A 22-year-old man from Montpelier, Va., drowned and his 15-year-old brother almost drowned on Wednesday, June 26, in an incident on the Cape Hatteras National Seashore beach in Frisco.
According to Hatteras Island District Ranger David Carter, the call for help for swimmers in trouble about 200 yards north of the Frisco Pier came in shortly after noon. The National Park Service, Dare County Emergency Medical Services, and the Hatteras Island Rescue Squad responded.
Carter said the brothers were on the beach with their parents when the younger one went into the ocean to swim. Carter said he got into trouble about 100 to 200 feet from shore, and his older brother, Matthew Ridpath, went in after him.
Meanwhile, another swimmer who was not a member of the family group heard the calls for help and swam over to help them. Carter said that when the rescuer got to the brothers, Matthew was floating face down and was unresponsive, and the younger boy was almost unconscious.
The rescuer, 33-year-old Joshua Thurmer of Cape Coral, Fla., managed to get the brothers to shore where CPR was started immediately.
The two victims were transported by EMS to Vidant Family Care clinic in Avon, where Matthew Ridpath was pronounced dead by a physician at 1:25 p.m. The younger brother, whose name is not being released, was taken by ambulance to Outer Banks Hospital.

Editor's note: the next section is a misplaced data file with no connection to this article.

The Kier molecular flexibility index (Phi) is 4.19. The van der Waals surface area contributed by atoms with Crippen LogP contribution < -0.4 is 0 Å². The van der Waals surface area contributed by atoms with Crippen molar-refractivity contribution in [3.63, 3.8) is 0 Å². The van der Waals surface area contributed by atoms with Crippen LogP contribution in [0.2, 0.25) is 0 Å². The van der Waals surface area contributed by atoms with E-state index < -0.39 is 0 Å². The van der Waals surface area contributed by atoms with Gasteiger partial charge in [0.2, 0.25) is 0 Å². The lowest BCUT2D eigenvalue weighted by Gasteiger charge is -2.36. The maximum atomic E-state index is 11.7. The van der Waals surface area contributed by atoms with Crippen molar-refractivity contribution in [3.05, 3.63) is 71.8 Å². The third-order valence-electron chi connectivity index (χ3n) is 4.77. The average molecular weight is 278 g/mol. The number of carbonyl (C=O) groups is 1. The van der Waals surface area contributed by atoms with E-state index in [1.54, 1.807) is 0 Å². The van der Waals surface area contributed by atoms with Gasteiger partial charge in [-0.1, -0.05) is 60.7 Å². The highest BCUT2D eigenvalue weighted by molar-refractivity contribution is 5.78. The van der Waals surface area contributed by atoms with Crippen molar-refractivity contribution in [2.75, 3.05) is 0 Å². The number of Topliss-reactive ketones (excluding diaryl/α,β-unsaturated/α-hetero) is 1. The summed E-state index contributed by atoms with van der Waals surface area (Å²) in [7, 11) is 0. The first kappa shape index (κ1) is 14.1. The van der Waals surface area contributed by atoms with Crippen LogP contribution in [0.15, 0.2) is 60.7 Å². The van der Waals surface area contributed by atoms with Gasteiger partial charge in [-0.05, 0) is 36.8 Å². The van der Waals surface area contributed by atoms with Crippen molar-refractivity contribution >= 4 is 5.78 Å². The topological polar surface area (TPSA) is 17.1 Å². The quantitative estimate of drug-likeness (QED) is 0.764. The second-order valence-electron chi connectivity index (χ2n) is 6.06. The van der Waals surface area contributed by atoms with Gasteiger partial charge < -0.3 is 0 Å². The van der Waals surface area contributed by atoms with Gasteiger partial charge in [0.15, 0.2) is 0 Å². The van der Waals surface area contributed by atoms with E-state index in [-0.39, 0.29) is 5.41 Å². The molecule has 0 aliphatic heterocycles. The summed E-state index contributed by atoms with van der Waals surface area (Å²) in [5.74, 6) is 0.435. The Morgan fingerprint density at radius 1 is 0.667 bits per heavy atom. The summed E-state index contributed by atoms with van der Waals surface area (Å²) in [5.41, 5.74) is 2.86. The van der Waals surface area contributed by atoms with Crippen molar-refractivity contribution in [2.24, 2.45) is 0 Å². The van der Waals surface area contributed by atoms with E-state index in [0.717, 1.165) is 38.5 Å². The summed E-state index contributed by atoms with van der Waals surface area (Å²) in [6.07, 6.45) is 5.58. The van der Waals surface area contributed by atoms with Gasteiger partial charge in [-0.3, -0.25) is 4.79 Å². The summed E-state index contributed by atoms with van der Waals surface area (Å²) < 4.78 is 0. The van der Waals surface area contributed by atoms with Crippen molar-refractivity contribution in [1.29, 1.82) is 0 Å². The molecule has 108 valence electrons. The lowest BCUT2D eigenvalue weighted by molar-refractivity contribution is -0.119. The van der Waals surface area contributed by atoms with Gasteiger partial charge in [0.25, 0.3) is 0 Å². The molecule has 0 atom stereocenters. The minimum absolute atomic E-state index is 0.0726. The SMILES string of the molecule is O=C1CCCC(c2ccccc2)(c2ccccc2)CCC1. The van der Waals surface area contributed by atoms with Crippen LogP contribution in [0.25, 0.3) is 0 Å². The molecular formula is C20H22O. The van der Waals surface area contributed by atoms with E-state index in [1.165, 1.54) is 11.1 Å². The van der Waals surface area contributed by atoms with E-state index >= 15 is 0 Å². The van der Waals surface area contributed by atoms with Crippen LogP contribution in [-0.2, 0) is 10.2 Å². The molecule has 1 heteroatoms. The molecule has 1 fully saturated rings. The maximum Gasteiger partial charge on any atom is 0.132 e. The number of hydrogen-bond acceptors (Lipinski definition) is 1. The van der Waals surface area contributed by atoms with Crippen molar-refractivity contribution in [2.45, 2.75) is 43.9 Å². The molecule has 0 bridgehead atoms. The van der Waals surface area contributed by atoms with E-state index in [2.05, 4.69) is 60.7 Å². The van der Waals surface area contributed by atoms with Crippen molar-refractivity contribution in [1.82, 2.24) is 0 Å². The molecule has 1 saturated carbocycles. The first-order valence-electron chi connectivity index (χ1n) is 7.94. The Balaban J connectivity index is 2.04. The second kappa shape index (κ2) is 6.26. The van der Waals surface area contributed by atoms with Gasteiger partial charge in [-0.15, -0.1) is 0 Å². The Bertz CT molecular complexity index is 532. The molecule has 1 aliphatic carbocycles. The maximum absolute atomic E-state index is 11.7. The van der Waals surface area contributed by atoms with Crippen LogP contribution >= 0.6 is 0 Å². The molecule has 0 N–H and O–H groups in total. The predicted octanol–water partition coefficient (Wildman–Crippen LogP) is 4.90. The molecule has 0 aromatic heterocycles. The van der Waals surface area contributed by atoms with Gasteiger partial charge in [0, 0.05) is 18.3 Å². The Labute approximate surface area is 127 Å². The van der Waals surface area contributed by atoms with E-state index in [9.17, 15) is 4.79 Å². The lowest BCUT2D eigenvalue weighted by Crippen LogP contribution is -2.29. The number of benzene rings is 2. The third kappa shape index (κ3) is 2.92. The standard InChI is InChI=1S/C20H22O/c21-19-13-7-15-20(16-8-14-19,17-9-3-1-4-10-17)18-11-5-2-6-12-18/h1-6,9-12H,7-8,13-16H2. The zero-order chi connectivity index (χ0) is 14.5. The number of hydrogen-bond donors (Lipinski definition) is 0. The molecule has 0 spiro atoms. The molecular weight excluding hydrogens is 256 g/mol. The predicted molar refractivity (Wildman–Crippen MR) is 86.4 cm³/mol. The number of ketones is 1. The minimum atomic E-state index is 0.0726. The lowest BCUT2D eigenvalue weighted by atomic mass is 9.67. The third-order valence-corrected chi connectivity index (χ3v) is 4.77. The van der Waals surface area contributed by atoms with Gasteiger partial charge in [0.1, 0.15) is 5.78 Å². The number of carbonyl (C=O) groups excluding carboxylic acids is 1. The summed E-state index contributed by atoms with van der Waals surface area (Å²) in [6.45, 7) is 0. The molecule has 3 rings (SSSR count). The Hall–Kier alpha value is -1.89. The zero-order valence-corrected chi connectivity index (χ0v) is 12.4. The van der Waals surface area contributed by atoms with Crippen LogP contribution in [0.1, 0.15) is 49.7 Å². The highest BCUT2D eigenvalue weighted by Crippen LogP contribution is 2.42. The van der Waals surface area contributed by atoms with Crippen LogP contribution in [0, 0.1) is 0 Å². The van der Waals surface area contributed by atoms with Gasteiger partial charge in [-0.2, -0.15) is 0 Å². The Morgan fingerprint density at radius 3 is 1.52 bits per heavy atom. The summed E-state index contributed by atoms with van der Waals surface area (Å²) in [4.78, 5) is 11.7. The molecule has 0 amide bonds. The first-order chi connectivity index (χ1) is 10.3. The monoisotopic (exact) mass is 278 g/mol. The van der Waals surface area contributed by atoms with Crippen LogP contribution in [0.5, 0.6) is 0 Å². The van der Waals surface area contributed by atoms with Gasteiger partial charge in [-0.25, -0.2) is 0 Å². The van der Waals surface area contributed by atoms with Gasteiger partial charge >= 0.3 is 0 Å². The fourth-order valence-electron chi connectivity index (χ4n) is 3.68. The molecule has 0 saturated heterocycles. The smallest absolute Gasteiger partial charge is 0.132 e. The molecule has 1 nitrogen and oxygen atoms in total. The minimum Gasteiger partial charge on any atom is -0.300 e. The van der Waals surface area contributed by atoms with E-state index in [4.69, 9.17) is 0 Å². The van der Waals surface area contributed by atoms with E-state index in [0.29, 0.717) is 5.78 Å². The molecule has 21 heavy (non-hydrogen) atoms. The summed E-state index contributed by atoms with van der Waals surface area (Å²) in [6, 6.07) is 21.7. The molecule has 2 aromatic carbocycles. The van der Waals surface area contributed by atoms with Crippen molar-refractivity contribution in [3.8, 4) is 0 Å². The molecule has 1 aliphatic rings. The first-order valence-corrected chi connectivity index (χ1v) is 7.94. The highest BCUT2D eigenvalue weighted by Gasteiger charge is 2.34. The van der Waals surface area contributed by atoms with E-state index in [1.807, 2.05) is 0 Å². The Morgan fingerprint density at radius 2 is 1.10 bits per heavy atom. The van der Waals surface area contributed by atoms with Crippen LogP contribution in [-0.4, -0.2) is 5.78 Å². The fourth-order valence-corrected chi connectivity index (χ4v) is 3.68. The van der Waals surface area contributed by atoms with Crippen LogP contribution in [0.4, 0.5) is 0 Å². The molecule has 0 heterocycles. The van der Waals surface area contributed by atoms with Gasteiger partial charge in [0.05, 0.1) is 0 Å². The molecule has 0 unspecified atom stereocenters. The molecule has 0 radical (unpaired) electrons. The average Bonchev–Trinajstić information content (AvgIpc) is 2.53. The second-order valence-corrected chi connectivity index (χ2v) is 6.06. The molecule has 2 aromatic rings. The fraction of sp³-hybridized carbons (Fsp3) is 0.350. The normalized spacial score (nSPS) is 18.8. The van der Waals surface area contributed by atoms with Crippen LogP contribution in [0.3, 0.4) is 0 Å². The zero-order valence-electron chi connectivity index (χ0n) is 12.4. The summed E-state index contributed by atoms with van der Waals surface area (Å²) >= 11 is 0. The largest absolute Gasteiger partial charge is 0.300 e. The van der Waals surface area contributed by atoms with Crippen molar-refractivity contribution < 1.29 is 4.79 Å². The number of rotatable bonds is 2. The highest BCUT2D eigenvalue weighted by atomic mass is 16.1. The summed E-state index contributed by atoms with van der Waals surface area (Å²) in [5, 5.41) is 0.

Carter said the credit for the rescue of the boy definitely goes to Joshua Thurmer.
He added that he did not see any obvious rip currents on the beach when he arrived on the scene but that there had been a call for a rescue on Tuesday, just south of the pier at the Frisco bathhouse.
“This is another example,” Carter noted, “of someone who went in (the ocean) to help and himself drowned.”
The ranger said that anyone who goes into the ocean to assist a swimmer in trouble should carry a flotation device of some sort – a raft, boogie board, life jacket, or even a cooler.
This is the second drowning death at the seashore this summer. A Kentucky man drowned off an Ocracoke beach in early June.
Although the National Weather Service had the rip current threat in the area as “low” yesterday, these currents are a major cause of drowning on the seashore beaches.
Rip currents are strong river-like currents that move away from the shore. If caught in a rip current, stay calm, wave for assistance, and swim parallel to shore. Don’t swim against the current. Once out of the current, swim directly to shore.
For more information on rip currents
Local rip current forecast: Click on the yellow tab on The Island Free Press Front Page – at the top on the right. The tab will take you to the National Weather Service in Newport, N.C., and the daily rip current forecast.
Eena Project: www.eenaproject.com
Weather Channel: www.weather.com
National Park Service – Cape Hatteras Seashore: www.nps.gov/caha